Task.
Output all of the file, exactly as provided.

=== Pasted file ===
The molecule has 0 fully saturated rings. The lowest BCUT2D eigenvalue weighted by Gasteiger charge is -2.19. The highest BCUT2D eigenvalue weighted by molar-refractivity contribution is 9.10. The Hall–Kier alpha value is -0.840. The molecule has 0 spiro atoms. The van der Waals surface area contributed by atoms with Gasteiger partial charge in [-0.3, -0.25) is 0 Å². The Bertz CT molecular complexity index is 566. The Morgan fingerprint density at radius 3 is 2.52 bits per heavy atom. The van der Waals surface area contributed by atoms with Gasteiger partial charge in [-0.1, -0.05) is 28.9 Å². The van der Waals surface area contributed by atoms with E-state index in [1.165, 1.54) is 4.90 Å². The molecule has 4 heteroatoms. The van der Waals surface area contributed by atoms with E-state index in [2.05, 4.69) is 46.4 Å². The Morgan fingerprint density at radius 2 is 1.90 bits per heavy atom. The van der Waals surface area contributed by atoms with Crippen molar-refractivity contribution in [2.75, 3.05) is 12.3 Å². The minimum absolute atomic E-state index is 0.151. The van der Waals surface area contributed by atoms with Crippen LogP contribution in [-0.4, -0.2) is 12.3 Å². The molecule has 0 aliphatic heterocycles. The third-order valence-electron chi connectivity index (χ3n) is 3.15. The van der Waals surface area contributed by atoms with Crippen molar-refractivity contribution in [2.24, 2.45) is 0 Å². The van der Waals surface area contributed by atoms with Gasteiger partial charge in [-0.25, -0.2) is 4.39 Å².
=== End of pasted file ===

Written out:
The molecule has 0 fully saturated rings. The lowest BCUT2D eigenvalue weighted by Gasteiger charge is -2.19. The highest BCUT2D eigenvalue weighted by molar-refractivity contribution is 9.10. The Hall–Kier alpha value is -0.840. The molecule has 0 spiro atoms. The van der Waals surface area contributed by atoms with Gasteiger partial charge in [-0.3, -0.25) is 0 Å². The Bertz CT molecular complexity index is 566. The Morgan fingerprint density at radius 3 is 2.52 bits per heavy atom. The van der Waals surface area contributed by atoms with Gasteiger partial charge in [-0.1, -0.05) is 28.9 Å². The van der Waals surface area contributed by atoms with E-state index in [1.165, 1.54) is 4.90 Å². The molecule has 4 heteroatoms. The van der Waals surface area contributed by atoms with E-state index in [2.05, 4.69) is 46.4 Å². The Morgan fingerprint density at radius 2 is 1.90 bits per heavy atom. The van der Waals surface area contributed by atoms with Crippen molar-refractivity contribution in [2.75, 3.05) is 12.3 Å². The minimum absolute atomic E-state index is 0.151. The van der Waals surface area contributed by atoms with Crippen LogP contribution in [-0.4, -0.2) is 12.3 Å². The molecule has 0 aliphatic heterocycles. The third-order valence-electron chi connectivity index (χ3n) is 3.15. The van der Waals surface area contributed by atoms with Crippen molar-refractivity contribution in [2.24, 2.45) is 0 Å². The van der Waals surface area contributed by atoms with Gasteiger partial charge in [-0.25, -0.2) is 4.39 Å².